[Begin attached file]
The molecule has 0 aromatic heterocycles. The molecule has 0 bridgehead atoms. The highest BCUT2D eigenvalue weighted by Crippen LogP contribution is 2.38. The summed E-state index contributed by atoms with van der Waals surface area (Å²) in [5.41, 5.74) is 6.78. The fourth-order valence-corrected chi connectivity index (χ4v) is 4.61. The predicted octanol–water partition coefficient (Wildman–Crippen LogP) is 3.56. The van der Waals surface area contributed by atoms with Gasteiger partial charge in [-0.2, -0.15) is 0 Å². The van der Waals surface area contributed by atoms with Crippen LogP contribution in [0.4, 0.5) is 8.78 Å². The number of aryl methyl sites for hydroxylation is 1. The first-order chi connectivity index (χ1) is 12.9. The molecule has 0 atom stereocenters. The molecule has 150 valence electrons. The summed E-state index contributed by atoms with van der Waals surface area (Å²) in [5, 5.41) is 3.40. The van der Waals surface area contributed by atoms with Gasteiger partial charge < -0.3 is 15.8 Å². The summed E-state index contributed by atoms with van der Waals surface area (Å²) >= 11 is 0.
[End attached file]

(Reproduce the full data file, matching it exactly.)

The molecule has 0 aromatic heterocycles. The molecule has 0 bridgehead atoms. The highest BCUT2D eigenvalue weighted by Crippen LogP contribution is 2.38. The summed E-state index contributed by atoms with van der Waals surface area (Å²) in [5.41, 5.74) is 6.78. The fourth-order valence-corrected chi connectivity index (χ4v) is 4.61. The predicted octanol–water partition coefficient (Wildman–Crippen LogP) is 3.56. The van der Waals surface area contributed by atoms with Gasteiger partial charge in [-0.2, -0.15) is 0 Å². The van der Waals surface area contributed by atoms with Crippen LogP contribution in [0.4, 0.5) is 8.78 Å². The number of aryl methyl sites for hydroxylation is 1. The first-order chi connectivity index (χ1) is 12.9. The molecule has 0 atom stereocenters. The molecule has 150 valence electrons. The summed E-state index contributed by atoms with van der Waals surface area (Å²) in [5, 5.41) is 3.40. The van der Waals surface area contributed by atoms with Gasteiger partial charge < -0.3 is 15.8 Å². The summed E-state index contributed by atoms with van der Waals surface area (Å²) >= 11 is 0.